Apparently, I have a liking for letting algorithms do the work I'm supposed to do. This thread is something like an open thought process and discussion platform at the same time. Feel free to add your own thought or pick up where I left off.
But first, let me tell you a bit about Pen and Paper Roleplaying Games
. It's basically an excuse for nerds to get together and do social stuff while still keeping up their regular I'm-living-in-a-cellar-reputation. I occasionally happen to be part of such events and organized one myself. Here are the basics, if you don't know them already:
- 4-5 people get together and decide to play a Pen&Paper RPG over the course of a few tightly packed days or in a long-running session (once a week or so) that spans months or even years.
- One of those people will be the game master, the others will be players.
- Each player plays a character in the game world, with actual stats and inventory and stuff, written on a piece of paper, the character sheet.
- The game master designs, "simulates", represents, plays and describes the world, including all NPCs, challenges, storyline, setting, etc.
- Players describe what they attempt to do and how they do it.
- The game master describes what happens - both in the world, and what happens as a response to non-trivial player actions (do they work? how well? what happens?)
And here we go. That's basically it, the rest depends on the ruleset and mostly, on the playstyle of game master and players. As far as rulesets go, there are a lot of them: Dungeons and Dragons, The Dark Eye, Vampire: The Masquerade, various Warhammer 40k systems, and many more that I probably forgot here. Now, what does pen & paper rpgs have to do with Procedural Generation?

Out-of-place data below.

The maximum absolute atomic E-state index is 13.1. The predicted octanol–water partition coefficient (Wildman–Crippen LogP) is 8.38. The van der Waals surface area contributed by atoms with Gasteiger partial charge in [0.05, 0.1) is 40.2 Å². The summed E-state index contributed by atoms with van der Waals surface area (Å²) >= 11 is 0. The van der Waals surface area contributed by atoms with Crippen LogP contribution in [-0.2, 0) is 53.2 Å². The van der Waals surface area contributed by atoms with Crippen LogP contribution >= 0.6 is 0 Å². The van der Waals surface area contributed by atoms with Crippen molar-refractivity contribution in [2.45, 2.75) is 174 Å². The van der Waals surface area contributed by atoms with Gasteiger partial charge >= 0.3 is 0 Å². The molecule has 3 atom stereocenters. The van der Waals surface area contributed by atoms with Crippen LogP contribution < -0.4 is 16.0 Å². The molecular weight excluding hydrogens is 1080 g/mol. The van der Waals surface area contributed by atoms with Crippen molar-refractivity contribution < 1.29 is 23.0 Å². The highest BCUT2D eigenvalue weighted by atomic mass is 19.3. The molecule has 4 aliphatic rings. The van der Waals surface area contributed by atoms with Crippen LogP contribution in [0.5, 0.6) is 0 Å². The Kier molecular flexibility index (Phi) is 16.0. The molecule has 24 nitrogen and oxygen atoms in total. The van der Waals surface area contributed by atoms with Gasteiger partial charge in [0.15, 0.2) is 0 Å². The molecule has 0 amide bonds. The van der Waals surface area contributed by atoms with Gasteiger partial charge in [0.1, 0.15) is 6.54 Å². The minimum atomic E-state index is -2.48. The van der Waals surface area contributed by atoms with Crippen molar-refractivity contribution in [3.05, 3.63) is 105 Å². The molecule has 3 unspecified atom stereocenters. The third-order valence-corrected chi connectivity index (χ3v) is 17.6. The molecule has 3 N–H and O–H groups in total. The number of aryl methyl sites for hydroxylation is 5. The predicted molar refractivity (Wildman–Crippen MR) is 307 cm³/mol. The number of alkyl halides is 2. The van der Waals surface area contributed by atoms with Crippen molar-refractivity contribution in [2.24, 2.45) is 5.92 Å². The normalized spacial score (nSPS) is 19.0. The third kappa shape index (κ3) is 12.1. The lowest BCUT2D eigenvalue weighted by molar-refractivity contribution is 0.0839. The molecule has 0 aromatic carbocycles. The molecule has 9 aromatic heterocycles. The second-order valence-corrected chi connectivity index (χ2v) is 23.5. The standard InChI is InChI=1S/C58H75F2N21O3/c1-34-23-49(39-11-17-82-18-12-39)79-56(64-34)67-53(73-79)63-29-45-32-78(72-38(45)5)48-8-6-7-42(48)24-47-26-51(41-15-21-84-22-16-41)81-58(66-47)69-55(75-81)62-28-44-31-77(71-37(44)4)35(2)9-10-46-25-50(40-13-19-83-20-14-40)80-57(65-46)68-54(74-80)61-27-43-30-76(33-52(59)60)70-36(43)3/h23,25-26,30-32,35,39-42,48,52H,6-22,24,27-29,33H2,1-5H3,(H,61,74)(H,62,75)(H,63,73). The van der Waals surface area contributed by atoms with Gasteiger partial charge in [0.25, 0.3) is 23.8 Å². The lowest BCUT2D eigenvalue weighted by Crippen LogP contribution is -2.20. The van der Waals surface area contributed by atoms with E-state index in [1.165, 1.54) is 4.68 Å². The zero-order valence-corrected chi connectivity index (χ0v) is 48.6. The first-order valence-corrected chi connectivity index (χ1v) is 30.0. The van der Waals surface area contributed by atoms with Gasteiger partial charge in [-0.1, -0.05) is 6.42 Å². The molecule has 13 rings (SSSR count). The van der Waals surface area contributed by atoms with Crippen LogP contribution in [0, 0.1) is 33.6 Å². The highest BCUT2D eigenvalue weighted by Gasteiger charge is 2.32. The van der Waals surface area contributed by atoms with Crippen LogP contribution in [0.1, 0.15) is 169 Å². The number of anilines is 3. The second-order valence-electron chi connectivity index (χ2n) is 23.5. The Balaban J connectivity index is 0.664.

As a game master, you're in the position to not only come up with a general storyline and setting, as well as applying the rules, but you also need to react dynamically to what players do. If they decide to visit that mining village you just mentioned at some point, well, you better come up with something soon. Essentially, you're building the world around them, and it's always a challenge to do so fast and consistent enough, so they don't notice the seams, or those spots where you didn't think of something yet. And this is where Procedural Generation comes in handy.
So, the core thought of this was relevant when I needed to come up with a big city, looked for city map generators and didn't really find a good one. Wouldn't it be awesome if you could just generate the city in a consistent way, with different quarters, a reasonable layout, from way up to a general overview to way down to individual buildings? This would certainly be useful not only to pen & paper roleplay, but also for digital roleplaying games.
However, as I discovered during my master thesis, a key ingredient to consistency is context. You can't just generate a building without knowing where it stands, what purpose it has, or why it is there in the first place. And you can't generate a city without knowing what's around it, why it was founded at that specific spot, what Resources it has access to, what needs to be imported and what can be exported. As you'll notice, we're slowly approaching "Dwarf Fortess" terrain here.
Okay, so.. suppose I wanted to create some serious ProcGen backup for my pen & paper stuff - or, a digital rpg game - I should probably start at the world level, right? Generate a reasonable world first, and then proceed with.. say.. countries or "political regions". Next in line would be.. cities and settlements? Then city quarters, local demographics, then... buildings? Next in line would be NPCs?
To actually generate all of this from way up to way down is probably not viable, or too much work for a small side project, but it's kind of an interesting thought. Do you know any existing projects in that direction? Where did it fail when it was tried before?